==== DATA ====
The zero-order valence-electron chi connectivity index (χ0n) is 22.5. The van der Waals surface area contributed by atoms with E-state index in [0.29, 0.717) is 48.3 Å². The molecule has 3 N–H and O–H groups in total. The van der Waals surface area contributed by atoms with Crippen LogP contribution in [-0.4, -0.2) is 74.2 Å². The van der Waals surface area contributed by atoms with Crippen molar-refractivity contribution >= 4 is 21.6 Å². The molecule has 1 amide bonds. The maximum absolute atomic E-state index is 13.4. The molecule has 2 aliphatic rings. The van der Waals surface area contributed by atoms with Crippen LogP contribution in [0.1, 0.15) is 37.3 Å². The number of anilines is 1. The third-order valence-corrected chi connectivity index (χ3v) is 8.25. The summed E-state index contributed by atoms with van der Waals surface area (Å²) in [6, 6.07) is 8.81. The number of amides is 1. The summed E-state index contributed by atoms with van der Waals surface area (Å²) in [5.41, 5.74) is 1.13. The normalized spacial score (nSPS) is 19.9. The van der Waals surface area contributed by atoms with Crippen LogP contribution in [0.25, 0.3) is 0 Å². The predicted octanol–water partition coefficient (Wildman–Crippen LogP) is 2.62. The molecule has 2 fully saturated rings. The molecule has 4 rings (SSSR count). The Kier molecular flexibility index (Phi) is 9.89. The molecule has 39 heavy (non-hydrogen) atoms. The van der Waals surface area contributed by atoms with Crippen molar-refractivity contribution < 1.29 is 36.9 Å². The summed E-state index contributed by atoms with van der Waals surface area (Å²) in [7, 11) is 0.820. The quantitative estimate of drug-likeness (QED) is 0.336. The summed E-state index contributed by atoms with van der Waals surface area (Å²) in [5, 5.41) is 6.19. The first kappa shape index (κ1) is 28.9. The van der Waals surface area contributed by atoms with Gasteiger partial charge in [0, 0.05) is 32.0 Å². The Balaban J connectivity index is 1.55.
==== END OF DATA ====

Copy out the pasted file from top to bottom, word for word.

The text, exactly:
The zero-order valence-electron chi connectivity index (χ0n) is 22.5. The van der Waals surface area contributed by atoms with E-state index in [0.29, 0.717) is 48.3 Å². The molecule has 3 N–H and O–H groups in total. The van der Waals surface area contributed by atoms with Crippen LogP contribution in [-0.4, -0.2) is 74.2 Å². The van der Waals surface area contributed by atoms with Crippen molar-refractivity contribution >= 4 is 21.6 Å². The molecule has 1 amide bonds. The maximum absolute atomic E-state index is 13.4. The molecule has 2 aliphatic rings. The van der Waals surface area contributed by atoms with Crippen LogP contribution in [0.1, 0.15) is 37.3 Å². The number of anilines is 1. The third-order valence-corrected chi connectivity index (χ3v) is 8.25. The summed E-state index contributed by atoms with van der Waals surface area (Å²) in [6, 6.07) is 8.81. The number of amides is 1. The summed E-state index contributed by atoms with van der Waals surface area (Å²) in [5.41, 5.74) is 1.13. The normalized spacial score (nSPS) is 19.9. The van der Waals surface area contributed by atoms with Crippen LogP contribution in [0.25, 0.3) is 0 Å². The predicted octanol–water partition coefficient (Wildman–Crippen LogP) is 2.62. The molecule has 2 fully saturated rings. The molecule has 4 rings (SSSR count). The Kier molecular flexibility index (Phi) is 9.89. The molecule has 39 heavy (non-hydrogen) atoms. The van der Waals surface area contributed by atoms with Crippen molar-refractivity contribution < 1.29 is 36.9 Å². The summed E-state index contributed by atoms with van der Waals surface area (Å²) in [7, 11) is 0.820. The quantitative estimate of drug-likeness (QED) is 0.336. The summed E-state index contributed by atoms with van der Waals surface area (Å²) in [5, 5.41) is 6.19. The first kappa shape index (κ1) is 28.9. The van der Waals surface area contributed by atoms with Gasteiger partial charge in [0, 0.05) is 32.0 Å². The Balaban J connectivity index is 1.55.